Tuesday, 7 April 2015

In defence of Tol, or not

This morning's exchange with Richard Tol at the Guardian allowed me the opportunity to raise a point which I think needs to be clear to people engaged in climate science discussions online: Tol is not a hardcore denialist.

Below is what has appeared so far. The point is Richard's central comment, divided into four parts: 

off topic, and in the public record
- climate is changing
- greenhouse gas emissions are a major cause
- climate change is, in the long-term, net harmful
- polarization a la Nuccitelli hampers climate policy

No problem with points one and two, and all those who love or hate RSJT on the basis that he is a denial monkey should read and digest.

Point three is of course a key matter and IMO worth engaging in discussions about. Where Tol sometimes seems to miss the point is that climate change is, ipso facto, a long-term problem (it may also be a short-term problem, but this is open to discussion, too). The point is that his qualifier 'in the long term' is redundant. There is a tendency for people to extrapolate from this idea that it is not a 'problem' in the short term, therefore it is not necessary to create mitigation policy now. To reach this conclusion is to fundamentally misunderstand the nature of the risks and problems which science has highlighted.

Which brings us to point four. Richard accuses Dana of polarising the issues and thereby obstructing policy. Anyone familiar with his track record will find this a most peculiar claim, since Tol has allowed those who wish to obstruct policy, notably the GWPF, a number of Tory MPs and people such as Matt Ridley to persistently misrepresent his work without correction, whilst at the same time offering self as critic to those, such as Cook and Nuccitelli, who are clear advocates of policy action.

I believe that Richard Tol believes himself to be a rational, impartial observer, but you have to judge a person (insofar as judgment is required) on what they do, not just on what they say. By this parameter, Tol has by default placed himself in the 'denial' camp. if this sits uncomfortably with him he must respond to it. By distancing himself from the people who misrepresent him to obstruct climate policy he can undo some of the harm already caused by these people. Should he feel no obligation or responsibility to so do, one feels inclined to presume that he is satisfied with this state of affairs, and by implication supportive of it. In which case he should stop whinging about the whole thing and accept that to many people he is a 'bad guy' and his actions (or inactions) prove him so.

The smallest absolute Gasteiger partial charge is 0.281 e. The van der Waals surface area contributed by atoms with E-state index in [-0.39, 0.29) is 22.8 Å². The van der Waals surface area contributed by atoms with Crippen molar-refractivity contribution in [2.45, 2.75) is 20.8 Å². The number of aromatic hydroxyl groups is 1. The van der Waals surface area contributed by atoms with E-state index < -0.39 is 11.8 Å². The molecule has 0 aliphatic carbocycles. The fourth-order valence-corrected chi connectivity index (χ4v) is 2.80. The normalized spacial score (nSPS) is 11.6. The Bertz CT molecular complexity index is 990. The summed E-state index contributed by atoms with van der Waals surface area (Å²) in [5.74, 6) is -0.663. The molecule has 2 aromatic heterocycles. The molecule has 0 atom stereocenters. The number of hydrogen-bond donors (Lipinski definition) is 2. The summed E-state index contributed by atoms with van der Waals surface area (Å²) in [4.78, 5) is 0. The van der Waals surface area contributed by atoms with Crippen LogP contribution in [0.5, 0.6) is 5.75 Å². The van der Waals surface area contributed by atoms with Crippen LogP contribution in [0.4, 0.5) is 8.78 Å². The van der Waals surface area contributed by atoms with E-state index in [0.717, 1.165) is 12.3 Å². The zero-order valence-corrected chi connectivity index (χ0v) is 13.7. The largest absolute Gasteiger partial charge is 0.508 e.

Come on Richard, show your capacity for decency. There is a very important discussion of policy to be had and it could benefit from your input, but before that you need to detach yourself from your current reputation. Will you do that?

12
I particularly like the bit where Mr Nuccitelli tells Dr Spencer what Dr Spencer really thinks.
  • This comment was removed by a moderator because it didn't abide by our community standards. Replies may also be deleted. For more detail see our FAQs.
  • 12
    I for one would be interested to hear from RSJT what RSJT actually thinks about whether the climate is changing and whether this represents a social risk.
    Well, Richard?
  • 01
    off topic, and in the public record
    - climate is changing
    - greenhouse gas emissions are a major cause
    - climate change is, in the long-term, net harmful
    - polarization a la Nuccitelli hampers climate policy
  • 01
    Polarization as in the anti-science promoted by the GWPF? Maybe the GWPF needs a scientific advisor.
  • 12
    Kudos due for paying attention and bothering to respond. TY. I sort of know this anyway, really, because I've read your (available) papers. But people often misunderstand you - probably because you are as guilty as Dana of stirring things up, so I think the polarisation comment is a bit rich.
    I know many 'denial' commenters such as Ridley etc depend heavily on your work, especially as distorted by Lomborg via Copenhagen, but you never seem to spend time correcting their misunderstandings or inaccuracies. As a result, there's a tendency to place you one one side of 'the divide'. This may be unfair in your eyes, but it is perfectly understandable in mine.
    Polarization? Isn't that the bread and butter of journalism? I agree it can be frustrating, but via friends in the USA it is clear that there the discussions are not just polarised, they are politicised.